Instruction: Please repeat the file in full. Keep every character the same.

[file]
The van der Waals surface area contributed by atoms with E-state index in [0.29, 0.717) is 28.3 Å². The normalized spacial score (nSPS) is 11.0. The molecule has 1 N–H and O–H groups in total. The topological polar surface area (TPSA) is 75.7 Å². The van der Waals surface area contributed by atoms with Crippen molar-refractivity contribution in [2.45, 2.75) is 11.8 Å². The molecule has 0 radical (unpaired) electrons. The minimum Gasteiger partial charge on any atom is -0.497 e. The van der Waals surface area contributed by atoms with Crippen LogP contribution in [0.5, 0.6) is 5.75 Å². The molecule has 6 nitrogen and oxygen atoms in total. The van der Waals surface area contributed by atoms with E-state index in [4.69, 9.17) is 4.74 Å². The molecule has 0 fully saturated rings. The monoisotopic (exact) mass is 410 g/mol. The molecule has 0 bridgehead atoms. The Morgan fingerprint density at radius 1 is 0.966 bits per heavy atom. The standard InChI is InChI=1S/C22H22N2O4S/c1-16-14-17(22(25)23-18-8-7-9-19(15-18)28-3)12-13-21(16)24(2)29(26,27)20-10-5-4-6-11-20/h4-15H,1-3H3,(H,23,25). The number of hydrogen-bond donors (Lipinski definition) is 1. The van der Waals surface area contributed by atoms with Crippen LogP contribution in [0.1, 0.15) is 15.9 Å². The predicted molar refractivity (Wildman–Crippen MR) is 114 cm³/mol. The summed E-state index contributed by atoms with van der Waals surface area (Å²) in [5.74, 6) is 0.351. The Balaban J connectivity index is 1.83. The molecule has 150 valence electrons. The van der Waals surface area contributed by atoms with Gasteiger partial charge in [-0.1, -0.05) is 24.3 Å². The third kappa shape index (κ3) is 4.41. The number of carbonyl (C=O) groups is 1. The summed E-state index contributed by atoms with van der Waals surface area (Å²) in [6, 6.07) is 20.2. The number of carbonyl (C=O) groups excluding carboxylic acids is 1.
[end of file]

The van der Waals surface area contributed by atoms with E-state index in [0.29, 0.717) is 28.3 Å². The normalized spacial score (nSPS) is 11.0. The molecule has 1 N–H and O–H groups in total. The topological polar surface area (TPSA) is 75.7 Å². The van der Waals surface area contributed by atoms with Crippen molar-refractivity contribution in [2.45, 2.75) is 11.8 Å². The molecule has 0 radical (unpaired) electrons. The minimum Gasteiger partial charge on any atom is -0.497 e. The van der Waals surface area contributed by atoms with Crippen LogP contribution in [0.5, 0.6) is 5.75 Å². The molecule has 6 nitrogen and oxygen atoms in total. The van der Waals surface area contributed by atoms with E-state index in [4.69, 9.17) is 4.74 Å². The molecule has 0 fully saturated rings. The monoisotopic (exact) mass is 410 g/mol. The molecule has 0 bridgehead atoms. The Morgan fingerprint density at radius 1 is 0.966 bits per heavy atom. The standard InChI is InChI=1S/C22H22N2O4S/c1-16-14-17(22(25)23-18-8-7-9-19(15-18)28-3)12-13-21(16)24(2)29(26,27)20-10-5-4-6-11-20/h4-15H,1-3H3,(H,23,25). The number of hydrogen-bond donors (Lipinski definition) is 1. The van der Waals surface area contributed by atoms with Crippen LogP contribution in [0.1, 0.15) is 15.9 Å². The predicted molar refractivity (Wildman–Crippen MR) is 114 cm³/mol. The summed E-state index contributed by atoms with van der Waals surface area (Å²) in [5.74, 6) is 0.351. The Balaban J connectivity index is 1.83. The molecule has 150 valence electrons. The van der Waals surface area contributed by atoms with Gasteiger partial charge in [-0.1, -0.05) is 24.3 Å². The third kappa shape index (κ3) is 4.41. The number of carbonyl (C=O) groups is 1. The summed E-state index contributed by atoms with van der Waals surface area (Å²) in [6, 6.07) is 20.2. The number of carbonyl (C=O) groups excluding carboxylic acids is 1.